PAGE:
Newsletter – May 8, 2020

  • Newsletter – May 8, 2020



    Deluge of medical cargo cripples Shanghai Pudong airport

    Freight gridlock at Shanghai Pudong International Airport is so bad that some cargo planes are being forced to leave nearly empty and logistics companies are recommending ocean transportation as a faster option.

    Airfreight professionals describe an operational meltdown, with trucks stuck in queues for two to three days to drop off shipments and boxes piling up in warehouses unable to get put on aircraft because Chinese customs officials and ground handlers are overwhelmed by the surge in export demand for face masks and other medical supplies. Read more here.


    Port of Montreal Scorecard – April

    See the Port of Montreal scorecard here.


    Logistics faces a new retail landscape, dominated by social shoppers
    The last few months have demonstrated just how much of our daily lives can be lived in the comfort of our homes: from remote working, to virtual pub drinks and, of course, shopping.
    In the US, TikTok and Levi’s have just released the first findings of their commercial partnership, which included the use of a ‘shop now’ button in platforms. Read more here.

    Bangladesh garment sector hit by 87% plunge in exports through Chittagong
    Bangladesh’s import and export volumes in April nosedived as the coronavirus pandemic took hold, new data shows.
    Last month, export volumes through Chittagong port fell 87% and imports were down 22% – a crippling blow for the impoverished South Asian nation of 160m people. Read more here.

    Commentary: Remote work takes hold in logistics
    Long before COVID-19 came along and disrupted our professional lives in every imaginable way, there was a strong movement inside of corporations and entrepreneurial circles around the world to untether from the physical office and get their work done from wherever they are, most of the time at home.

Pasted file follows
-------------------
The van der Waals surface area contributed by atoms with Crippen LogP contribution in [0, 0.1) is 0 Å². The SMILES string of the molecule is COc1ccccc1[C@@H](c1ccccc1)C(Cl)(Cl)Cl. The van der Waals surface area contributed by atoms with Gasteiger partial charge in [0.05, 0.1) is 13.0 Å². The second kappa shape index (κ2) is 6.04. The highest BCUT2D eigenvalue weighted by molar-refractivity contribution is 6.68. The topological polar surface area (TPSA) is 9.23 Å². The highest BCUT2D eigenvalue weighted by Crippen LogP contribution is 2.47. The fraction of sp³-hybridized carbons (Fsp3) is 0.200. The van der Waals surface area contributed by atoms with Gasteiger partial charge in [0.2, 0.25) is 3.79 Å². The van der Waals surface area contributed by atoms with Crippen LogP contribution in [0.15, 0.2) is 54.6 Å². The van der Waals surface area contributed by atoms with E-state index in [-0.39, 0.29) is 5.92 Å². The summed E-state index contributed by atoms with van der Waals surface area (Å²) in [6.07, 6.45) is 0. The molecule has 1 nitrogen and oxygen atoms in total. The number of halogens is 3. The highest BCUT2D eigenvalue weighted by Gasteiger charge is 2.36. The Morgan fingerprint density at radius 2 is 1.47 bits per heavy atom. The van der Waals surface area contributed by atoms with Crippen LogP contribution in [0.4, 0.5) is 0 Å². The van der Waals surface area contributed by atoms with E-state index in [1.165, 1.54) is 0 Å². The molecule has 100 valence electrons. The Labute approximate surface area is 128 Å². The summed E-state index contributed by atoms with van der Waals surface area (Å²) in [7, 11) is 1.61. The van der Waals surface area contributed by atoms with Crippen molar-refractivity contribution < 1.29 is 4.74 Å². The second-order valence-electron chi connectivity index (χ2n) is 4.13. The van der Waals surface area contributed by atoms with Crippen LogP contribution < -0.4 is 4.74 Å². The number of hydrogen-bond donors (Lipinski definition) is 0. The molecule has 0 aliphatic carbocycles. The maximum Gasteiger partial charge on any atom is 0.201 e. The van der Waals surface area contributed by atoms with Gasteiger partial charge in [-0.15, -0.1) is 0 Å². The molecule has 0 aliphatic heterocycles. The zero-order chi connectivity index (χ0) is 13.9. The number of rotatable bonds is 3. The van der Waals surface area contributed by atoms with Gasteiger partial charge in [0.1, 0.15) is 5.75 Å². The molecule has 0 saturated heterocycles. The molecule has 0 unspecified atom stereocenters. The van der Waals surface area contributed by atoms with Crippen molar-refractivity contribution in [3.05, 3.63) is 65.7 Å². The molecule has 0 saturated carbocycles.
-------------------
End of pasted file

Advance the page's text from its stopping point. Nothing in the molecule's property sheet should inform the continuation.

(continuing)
The remote work culture has long since struggled in logistics companies for a myriad of reasons. Carriers used to require physical presence for their employees at facilities that handle goods and most likely will until robotic warehouses replace the need. Third-party logistics providers (3PLs), freight forwarders and brokers have generally needed to be in a central location for reasons of collaboration, planning and tribal knowledge-sharing. Read more here.

    India looks to lure more than 1,000 US companies out of China
    India is seeking to lure U.S. businesses, including medical devices giant Abbott Laboratories, to relocate from China as President Donald Trump’s administration steps up efforts to blame Beijing for its role in the coronavirus pandemic.
    The government in April reached out to more than 1,000 companies in the U.S. and through overseas missions to offer incentives for manufacturers seeking to move out of China, according to Indian officials who asked not to be identified, citing rules on speaking with the media. Read more here.

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